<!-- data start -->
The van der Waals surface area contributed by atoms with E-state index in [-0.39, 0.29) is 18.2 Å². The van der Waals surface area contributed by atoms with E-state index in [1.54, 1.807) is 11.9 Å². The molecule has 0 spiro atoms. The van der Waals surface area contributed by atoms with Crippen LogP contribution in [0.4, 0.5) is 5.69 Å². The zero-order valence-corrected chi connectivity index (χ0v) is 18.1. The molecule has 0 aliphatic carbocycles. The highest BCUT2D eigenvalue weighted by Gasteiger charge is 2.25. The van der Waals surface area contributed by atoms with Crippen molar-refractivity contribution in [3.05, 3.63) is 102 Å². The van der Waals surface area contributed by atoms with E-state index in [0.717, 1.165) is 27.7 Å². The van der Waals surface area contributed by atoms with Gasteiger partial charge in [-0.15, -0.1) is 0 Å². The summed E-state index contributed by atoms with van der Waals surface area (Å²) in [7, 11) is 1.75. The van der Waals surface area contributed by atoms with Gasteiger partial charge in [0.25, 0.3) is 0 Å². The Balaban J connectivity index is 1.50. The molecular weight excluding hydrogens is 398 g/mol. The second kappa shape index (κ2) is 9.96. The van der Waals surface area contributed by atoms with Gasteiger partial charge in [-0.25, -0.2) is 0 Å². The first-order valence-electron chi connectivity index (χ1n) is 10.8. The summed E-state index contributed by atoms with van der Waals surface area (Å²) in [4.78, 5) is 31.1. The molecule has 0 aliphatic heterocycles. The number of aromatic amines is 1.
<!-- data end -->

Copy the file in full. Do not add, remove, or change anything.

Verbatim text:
The van der Waals surface area contributed by atoms with E-state index in [-0.39, 0.29) is 18.2 Å². The van der Waals surface area contributed by atoms with E-state index in [1.54, 1.807) is 11.9 Å². The molecule has 0 spiro atoms. The van der Waals surface area contributed by atoms with Crippen LogP contribution in [0.4, 0.5) is 5.69 Å². The zero-order valence-corrected chi connectivity index (χ0v) is 18.1. The molecule has 0 aliphatic carbocycles. The highest BCUT2D eigenvalue weighted by Gasteiger charge is 2.25. The van der Waals surface area contributed by atoms with Crippen molar-refractivity contribution in [3.05, 3.63) is 102 Å². The van der Waals surface area contributed by atoms with E-state index in [0.717, 1.165) is 27.7 Å². The van der Waals surface area contributed by atoms with Gasteiger partial charge in [-0.15, -0.1) is 0 Å². The summed E-state index contributed by atoms with van der Waals surface area (Å²) in [7, 11) is 1.75. The van der Waals surface area contributed by atoms with Gasteiger partial charge in [0.25, 0.3) is 0 Å². The Balaban J connectivity index is 1.50. The molecular weight excluding hydrogens is 398 g/mol. The second kappa shape index (κ2) is 9.96. The van der Waals surface area contributed by atoms with Gasteiger partial charge in [-0.25, -0.2) is 0 Å². The first-order valence-electron chi connectivity index (χ1n) is 10.8. The summed E-state index contributed by atoms with van der Waals surface area (Å²) in [4.78, 5) is 31.1. The molecule has 0 aliphatic heterocycles. The number of aromatic amines is 1.